Climbing Corporate More Stressful Than Divorce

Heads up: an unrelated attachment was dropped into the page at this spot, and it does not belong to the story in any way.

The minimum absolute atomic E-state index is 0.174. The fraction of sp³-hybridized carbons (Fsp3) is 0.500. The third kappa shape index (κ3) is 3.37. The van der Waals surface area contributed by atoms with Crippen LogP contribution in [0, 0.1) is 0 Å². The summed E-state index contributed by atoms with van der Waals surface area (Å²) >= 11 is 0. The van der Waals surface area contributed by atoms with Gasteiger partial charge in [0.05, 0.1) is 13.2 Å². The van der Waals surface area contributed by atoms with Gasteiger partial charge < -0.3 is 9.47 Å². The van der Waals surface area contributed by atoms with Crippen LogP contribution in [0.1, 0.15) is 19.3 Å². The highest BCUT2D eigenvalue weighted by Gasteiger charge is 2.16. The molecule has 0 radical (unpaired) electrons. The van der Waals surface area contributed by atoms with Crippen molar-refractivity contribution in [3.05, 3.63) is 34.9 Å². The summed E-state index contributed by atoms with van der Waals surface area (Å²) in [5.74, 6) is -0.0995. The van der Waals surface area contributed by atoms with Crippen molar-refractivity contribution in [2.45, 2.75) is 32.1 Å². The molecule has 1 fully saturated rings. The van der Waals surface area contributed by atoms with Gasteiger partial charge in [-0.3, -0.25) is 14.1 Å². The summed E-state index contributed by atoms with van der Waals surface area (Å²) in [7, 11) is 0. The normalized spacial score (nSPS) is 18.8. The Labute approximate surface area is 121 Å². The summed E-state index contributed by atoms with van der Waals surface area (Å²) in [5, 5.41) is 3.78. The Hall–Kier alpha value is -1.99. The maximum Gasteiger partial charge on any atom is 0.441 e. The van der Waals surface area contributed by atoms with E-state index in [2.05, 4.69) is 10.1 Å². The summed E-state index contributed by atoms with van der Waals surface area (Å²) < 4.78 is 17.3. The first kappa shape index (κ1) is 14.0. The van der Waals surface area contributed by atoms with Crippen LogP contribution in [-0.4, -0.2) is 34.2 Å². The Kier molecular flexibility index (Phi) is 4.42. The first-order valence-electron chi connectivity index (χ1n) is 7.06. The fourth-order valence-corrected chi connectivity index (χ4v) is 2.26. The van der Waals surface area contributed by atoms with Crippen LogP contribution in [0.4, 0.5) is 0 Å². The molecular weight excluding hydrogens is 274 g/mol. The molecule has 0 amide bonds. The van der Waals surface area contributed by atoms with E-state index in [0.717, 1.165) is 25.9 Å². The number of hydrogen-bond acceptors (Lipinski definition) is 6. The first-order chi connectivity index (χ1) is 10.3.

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<p><strong>Pittsburgh &mdash; May 15</strong><br />Leadership promotions rank first among life&#39;s most stressful events, according to Development Dimensions<br />International&#39;s (DDI) Leadership Transitions Study, which surveyed domestic and foreign leaders on leadership challenges in the workplace.<br /><br />The study was conducted by DDI, a global human resources consulting firm, in late 2006 and explores the challenges that people face when transitioning into leadership roles, from the initial foray into a supervisory role and finally into an executive position.&nbsp; </p><p>Four hundred global leaders and 385 U.S. leaders in front-line, operational and strategic roles participated in the survey.<br /><br />&quot;Being promoted into a supervisory or corporate management role is more than a simple next step &mdash; it requires a personal transformation and a self-awareness not required at more junior levels,&quot; Matt Paese, DDI vice president of succession management said. &quot;The biggest mistake that a leader can make is to isolate themselves and try to figure it out alone instead of relying on the network of people around them.&quot;<br /><br />Some of the top findings from the research include:<br /></p><ul><li><strong>Good news! Bad news. You&#39;re promoted.</strong></li></ul><p>When given the opportunity to rate life challenges in order of difficulty, 19 percent of all U.S. leaders rated being promoted as the No. 1 greatest challenge, superceding personal stressors such as&nbsp; coping with bereavement, divorce and relocation. </p><p>At face value, getting a promotion should be an occasion worth celebrating, but many challenges arise with a new title and role that makes leaders think twice about seeing this as purely positive news.<br /><br />&quot;Most leaders feel like they&#39;re parked in a crossroads between their professional and personal lives,&quot; Paese said. &quot;The challenges of their jobs aren&#39;t left at the door to the office elevator but permeate nearly every part of their life.&quot;<br /><br />Does this mean that leadership has to be a negative change? Almost half said it has had a positive effect on their personal life, and 36 percent of U.S. leaders said it didn&#39;t change anything. </p><p>But as employees move farther up the corporate ladder, they are far more likely to report an impact on their life, given the intense time and professional commitment required at the top echelon of today&#39;s business world.<br /></p><ul><li><strong>Watercooler politics.</strong></li></ul><p>Although more than two-thirds of U.S. leaders rated office politics as a very difficult part of their job, U.S. women are far more confident then their male peers in navigating it. Nearly a quarter of male respondents said they were not effectively overcoming this obstacle in their new role. </p><p>What does this really mean? While jobs shift, so do the relationships that leaders need to get things done. With new peer groups and new expectations, leaders need to find ways to overcome a different host of challenges.<br /><br />When asked about the skills for the next level of leadership, twice as many U.S. men as women chose networking skills as pivotal, with inverted results for business acumen.<br /></p><ul><li><strong>You&#39;re on your own.</strong></li></ul><p>Leaders don&#39;t think they&#39;re getting the formal support they need from their organizations &mdash; 40 percent of U.S. leaders said their company provides little to no support during a leadership transition. </p><p>It can be a lonely road, where leaders feel they&#39;re walking solo, so who do they turn to in a time of upheaval? If there is no one to lean on, is there a risk leaders will feel alienatedand will decide to rely solely on themselves?<br /><br />One leader said: &quot;Being in the middle, I&#39;ve realized that to get higher, you need someone higher than you supporting you. It&#39;s not as much making your way up from the bottom as having someone pull you up from the top.&quot;<br /><br />U.S. leaders primarily looked to the people at arms length. Strategic leaders turn to colleagues and peers first for support, and first-line leaders chose their boss as their go-to person. HR, who should be the expected outlet for support, was low on the list for everyone. </p><p>This contrasted with global leaders, who selected friends and family as the No. 1 choice, followed by external advisers.<br /></p><ul><li><strong>For love or for money?</strong></li></ul><p>Leaders aren&#39;t shy about what makes them tick &mdash; money and the ability to make things happen were the top choices for U.S. leaders in what brings them satisfaction from their jobs. </p><p>Leaders younger than 35 selected money with much greater gusto than other age group, with U.S. leaders ranking money a significantly higher priority than their global counterparts.<br /><br />And although women selected monetary rewards more frequently than men, they were also more likely than their male counterparts to want to be a leader to build self-esteem and gain respect from their peers.<br /><br />&quot;Women are reminding us that they&#39;re still behind in compensation and workplace respect,&quot; Paese said. &quot;For men, because they aren&#39;t behind, they report that promotion is about a greater sense of accomplishment.&quot;<br /></p><ul><li><strong>Worldly attitudes.</strong></li></ul><p>U.S. leaders are less concerned about international experience than their global peers. Although global study participants selected intercultural sensitivity and international experience as two of the most helpful elements in making a transition, these same skills landed at the bottom of the list of what U.S. leaders considered helpful, with the exception of strategic leaders, who placed greater value on global experiences. </p><p>Only 4 percent of U.S. leaders selected global acumen as one of the skills or personal qualities they thought would make their transition more successful.<br /><br />&quot;All of this suggests that too often, domestic leaders still see themselves at the center of the business universe, which is dangerous, considering that nearly every business today trades in the global marketplace,&quot; Paese said.<br /></p><ul><li><strong>You can&#39;t take it with you.</strong></li></ul><p>Although most people are clamoring for the perks that come with promotion, 82 percent found something from their previous job they missed.</p><p>Leaders at all levels said less stress was their No. 1 choice. Personal time rated high for both operational and people leaders, and strategic leaders said being more hands-on and having a closer relationship with colleagues were fond memories of their previous roles.<br /><br />&quot;Promotion means finding new ways of being successful &mdash; and walking away from the old ways that defined success,&quot; Paese said. &quot;A leader who tries to be the same leader across all levels is not going to be successful at all.&quot;</p>